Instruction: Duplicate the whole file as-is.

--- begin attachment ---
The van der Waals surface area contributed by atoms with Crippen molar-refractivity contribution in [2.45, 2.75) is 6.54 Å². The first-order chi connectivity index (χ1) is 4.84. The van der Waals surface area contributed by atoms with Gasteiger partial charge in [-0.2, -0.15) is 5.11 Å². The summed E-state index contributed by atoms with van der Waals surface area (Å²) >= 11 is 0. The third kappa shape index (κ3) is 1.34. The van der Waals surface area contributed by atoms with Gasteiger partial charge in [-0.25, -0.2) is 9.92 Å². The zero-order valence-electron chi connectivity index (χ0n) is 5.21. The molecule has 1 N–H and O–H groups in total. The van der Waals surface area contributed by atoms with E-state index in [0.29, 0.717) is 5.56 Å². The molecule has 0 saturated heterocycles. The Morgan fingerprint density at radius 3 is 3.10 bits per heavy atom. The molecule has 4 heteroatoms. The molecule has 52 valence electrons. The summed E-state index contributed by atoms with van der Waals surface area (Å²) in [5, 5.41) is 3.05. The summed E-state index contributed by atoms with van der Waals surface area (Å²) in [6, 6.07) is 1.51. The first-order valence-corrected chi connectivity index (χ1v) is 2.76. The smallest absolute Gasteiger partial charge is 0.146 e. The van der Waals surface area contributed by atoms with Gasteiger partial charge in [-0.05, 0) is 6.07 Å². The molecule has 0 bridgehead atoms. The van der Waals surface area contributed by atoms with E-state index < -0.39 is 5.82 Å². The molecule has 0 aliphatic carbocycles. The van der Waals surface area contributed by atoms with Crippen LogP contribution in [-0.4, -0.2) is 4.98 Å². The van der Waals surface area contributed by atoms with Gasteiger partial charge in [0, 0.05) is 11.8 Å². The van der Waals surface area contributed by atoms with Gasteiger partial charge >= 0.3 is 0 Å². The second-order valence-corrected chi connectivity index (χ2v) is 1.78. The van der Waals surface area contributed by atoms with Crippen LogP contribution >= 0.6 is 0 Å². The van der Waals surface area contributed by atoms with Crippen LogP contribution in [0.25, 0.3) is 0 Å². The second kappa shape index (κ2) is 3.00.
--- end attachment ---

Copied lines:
The van der Waals surface area contributed by atoms with Crippen molar-refractivity contribution in [2.45, 2.75) is 6.54 Å². The first-order chi connectivity index (χ1) is 4.84. The van der Waals surface area contributed by atoms with Gasteiger partial charge in [-0.2, -0.15) is 5.11 Å². The summed E-state index contributed by atoms with van der Waals surface area (Å²) >= 11 is 0. The third kappa shape index (κ3) is 1.34. The van der Waals surface area contributed by atoms with Gasteiger partial charge in [-0.25, -0.2) is 9.92 Å². The zero-order valence-electron chi connectivity index (χ0n) is 5.21. The molecule has 1 N–H and O–H groups in total. The van der Waals surface area contributed by atoms with E-state index in [0.29, 0.717) is 5.56 Å². The molecule has 0 saturated heterocycles. The Morgan fingerprint density at radius 3 is 3.10 bits per heavy atom. The molecule has 4 heteroatoms. The molecule has 52 valence electrons. The summed E-state index contributed by atoms with van der Waals surface area (Å²) in [5, 5.41) is 3.05. The summed E-state index contributed by atoms with van der Waals surface area (Å²) in [6, 6.07) is 1.51. The first-order valence-corrected chi connectivity index (χ1v) is 2.76. The smallest absolute Gasteiger partial charge is 0.146 e. The van der Waals surface area contributed by atoms with Gasteiger partial charge in [-0.05, 0) is 6.07 Å². The molecule has 0 bridgehead atoms. The van der Waals surface area contributed by atoms with E-state index < -0.39 is 5.82 Å². The molecule has 0 aliphatic carbocycles. The van der Waals surface area contributed by atoms with Crippen LogP contribution in [-0.4, -0.2) is 4.98 Å². The van der Waals surface area contributed by atoms with Gasteiger partial charge in [0, 0.05) is 11.8 Å². The van der Waals surface area contributed by atoms with Gasteiger partial charge >= 0.3 is 0 Å². The second-order valence-corrected chi connectivity index (χ2v) is 1.78. The van der Waals surface area contributed by atoms with Crippen LogP contribution >= 0.6 is 0 Å². The van der Waals surface area contributed by atoms with Crippen LogP contribution in [0.25, 0.3) is 0 Å². The second kappa shape index (κ2) is 3.00.